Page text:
Johnson Celebrates Diwali Dhamaka: Festival of Lights
Diwali, known as the festival of lights, symbolizes the triumph of good over evil and light over darkness. It is the largest Hindu festival celebrated by Indians worldwide. NASA’s Johnson Space Center marked its first-ever Diwali celebration on November 14, 2023. The event included a ceremonial lighting of diyas (oil lamps), a speech by Goddard Space Flight Center Director Dr. Makenzie B. Lystrup, an introduction video about Diwali, and a captivating dance performance held in the Teague Auditorium.
The festivities continued with a jugalbandi, a traditional Indian classical music performance featuring the table and sitar, as well as a flute performance, a fashion show, and a spread of Diwali food and snacks. Anima Sabale, private astronaut mission integrator for the International Space Station Program, spearheaded the conception, planning, and organization of the event with support from Sunita Chotai, Hemanth Koralla, Ami Killeen, and Sarah Faron from Johnson’s Asians Succeeding in Innovation and Aerospace Employee Resource Group.
Sabale's vision behind organizing the group dances was to foster unity among colleagues by sharing culture, music, costumes, and the festive spirit. The event created a joyful and memorable experience while teaching Johnson employees various dance forms to Bollywood songs that represented different regions of India. A team of engineers and flight controllers invested time and effort in learning dances to lyrics that brought this vision to life. “Their dedication and passion showed on stage when they delivered two brilliant performances,” said Sabale. “They inspired several folks in the audience to participate next year. I am already looking forward to it!”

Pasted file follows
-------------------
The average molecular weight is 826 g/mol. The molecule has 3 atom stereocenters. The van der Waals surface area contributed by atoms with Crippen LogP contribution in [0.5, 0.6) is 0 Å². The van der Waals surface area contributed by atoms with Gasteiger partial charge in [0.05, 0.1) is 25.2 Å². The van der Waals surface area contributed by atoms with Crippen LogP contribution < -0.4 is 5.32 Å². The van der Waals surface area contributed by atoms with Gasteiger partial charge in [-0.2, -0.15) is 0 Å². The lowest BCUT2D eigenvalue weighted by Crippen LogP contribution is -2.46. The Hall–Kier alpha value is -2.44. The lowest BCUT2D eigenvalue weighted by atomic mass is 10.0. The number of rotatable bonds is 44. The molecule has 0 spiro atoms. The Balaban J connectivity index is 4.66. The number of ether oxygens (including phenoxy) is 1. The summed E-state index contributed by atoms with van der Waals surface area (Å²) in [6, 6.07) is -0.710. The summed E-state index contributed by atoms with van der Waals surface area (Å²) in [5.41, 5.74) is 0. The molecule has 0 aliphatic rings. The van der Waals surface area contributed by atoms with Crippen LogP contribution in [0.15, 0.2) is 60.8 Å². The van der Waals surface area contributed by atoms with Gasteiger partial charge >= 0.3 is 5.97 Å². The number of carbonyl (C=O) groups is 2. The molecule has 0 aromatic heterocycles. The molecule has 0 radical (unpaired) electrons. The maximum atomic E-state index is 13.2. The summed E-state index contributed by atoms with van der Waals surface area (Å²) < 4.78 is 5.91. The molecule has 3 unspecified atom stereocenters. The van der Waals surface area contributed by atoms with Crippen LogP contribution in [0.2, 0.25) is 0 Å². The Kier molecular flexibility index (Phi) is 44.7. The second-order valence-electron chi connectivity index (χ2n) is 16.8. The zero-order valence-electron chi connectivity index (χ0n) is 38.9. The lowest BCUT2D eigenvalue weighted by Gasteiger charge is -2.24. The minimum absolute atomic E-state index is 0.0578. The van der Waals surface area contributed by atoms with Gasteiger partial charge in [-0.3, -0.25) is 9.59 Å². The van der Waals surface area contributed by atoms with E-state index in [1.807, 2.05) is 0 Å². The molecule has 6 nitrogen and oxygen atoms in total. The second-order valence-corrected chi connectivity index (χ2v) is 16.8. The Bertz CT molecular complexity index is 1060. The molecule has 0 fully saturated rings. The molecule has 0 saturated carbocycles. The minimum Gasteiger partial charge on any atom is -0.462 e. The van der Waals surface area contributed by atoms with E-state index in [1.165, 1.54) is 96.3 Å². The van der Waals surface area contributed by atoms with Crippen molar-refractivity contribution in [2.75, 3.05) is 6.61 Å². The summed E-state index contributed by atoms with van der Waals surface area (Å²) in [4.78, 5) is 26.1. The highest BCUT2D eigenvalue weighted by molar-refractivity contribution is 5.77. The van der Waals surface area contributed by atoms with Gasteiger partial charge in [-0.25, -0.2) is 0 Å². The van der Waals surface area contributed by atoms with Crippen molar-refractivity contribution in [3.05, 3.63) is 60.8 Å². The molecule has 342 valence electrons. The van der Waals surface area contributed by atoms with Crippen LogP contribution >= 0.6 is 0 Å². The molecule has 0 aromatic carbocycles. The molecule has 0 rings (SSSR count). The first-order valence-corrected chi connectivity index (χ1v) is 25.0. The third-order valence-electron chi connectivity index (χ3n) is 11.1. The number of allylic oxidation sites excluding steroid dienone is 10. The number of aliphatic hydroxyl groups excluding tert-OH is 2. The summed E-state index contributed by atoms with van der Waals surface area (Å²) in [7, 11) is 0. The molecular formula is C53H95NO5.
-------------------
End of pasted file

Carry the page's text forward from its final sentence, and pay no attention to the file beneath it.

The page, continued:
The audience was introduced to traditional instruments used in India for centuries. The opening performance, or alaap, introduced the melody, or raga, followed by the tabla in a harmonious composition known as gat.
Kathak, a prominent dance originating from North India, was performed by Suparna Paul, deputy manager of the Space Food Systems Laboratory. Kathak is known for its intricate footwork, which moves to the beat of small metallic bells strung together on anklets worn by the dancers. The performance showcased swift spins and fluid body movements and expressions.
The event concluded with a fashion show and a special invitation for everyone, including the audience, to showcase their traditional attire and walk the ramp together. Afterward, colleagues gathered in the hallway to enjoy curries, sweets, and Diwali snacks.
“I would like to give a special thanks to Joel Grant, our Gilruth Center fitness manager, to Kotesh Rao for lending his projector, and to Jayesh Sanchorawala for lending special lights for the fashion show,” said Sabale. “The Diwali celebration would not be possible without everyone who lent a helping hand before and throughout the event.”